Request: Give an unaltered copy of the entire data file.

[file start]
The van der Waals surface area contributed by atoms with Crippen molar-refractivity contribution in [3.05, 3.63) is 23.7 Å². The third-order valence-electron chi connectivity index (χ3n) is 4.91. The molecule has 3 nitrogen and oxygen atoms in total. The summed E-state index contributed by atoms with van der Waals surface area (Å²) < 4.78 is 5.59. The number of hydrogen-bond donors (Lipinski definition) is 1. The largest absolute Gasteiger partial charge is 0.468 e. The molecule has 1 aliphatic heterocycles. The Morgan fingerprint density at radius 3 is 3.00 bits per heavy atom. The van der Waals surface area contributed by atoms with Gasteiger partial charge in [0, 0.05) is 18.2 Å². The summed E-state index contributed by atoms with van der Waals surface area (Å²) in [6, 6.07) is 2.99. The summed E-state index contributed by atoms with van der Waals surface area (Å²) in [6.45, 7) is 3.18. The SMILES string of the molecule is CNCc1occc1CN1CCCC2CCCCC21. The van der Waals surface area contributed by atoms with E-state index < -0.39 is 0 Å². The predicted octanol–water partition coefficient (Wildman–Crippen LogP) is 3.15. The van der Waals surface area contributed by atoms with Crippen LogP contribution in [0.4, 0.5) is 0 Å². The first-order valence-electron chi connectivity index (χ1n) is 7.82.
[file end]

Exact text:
The van der Waals surface area contributed by atoms with Crippen molar-refractivity contribution in [3.05, 3.63) is 23.7 Å². The third-order valence-electron chi connectivity index (χ3n) is 4.91. The molecule has 3 nitrogen and oxygen atoms in total. The summed E-state index contributed by atoms with van der Waals surface area (Å²) < 4.78 is 5.59. The number of hydrogen-bond donors (Lipinski definition) is 1. The largest absolute Gasteiger partial charge is 0.468 e. The molecule has 1 aliphatic heterocycles. The Morgan fingerprint density at radius 3 is 3.00 bits per heavy atom. The van der Waals surface area contributed by atoms with Gasteiger partial charge in [0, 0.05) is 18.2 Å². The summed E-state index contributed by atoms with van der Waals surface area (Å²) in [6, 6.07) is 2.99. The summed E-state index contributed by atoms with van der Waals surface area (Å²) in [6.45, 7) is 3.18. The SMILES string of the molecule is CNCc1occc1CN1CCCC2CCCCC21. The van der Waals surface area contributed by atoms with E-state index < -0.39 is 0 Å². The predicted octanol–water partition coefficient (Wildman–Crippen LogP) is 3.15. The van der Waals surface area contributed by atoms with Crippen LogP contribution in [0.4, 0.5) is 0 Å². The first-order valence-electron chi connectivity index (χ1n) is 7.82.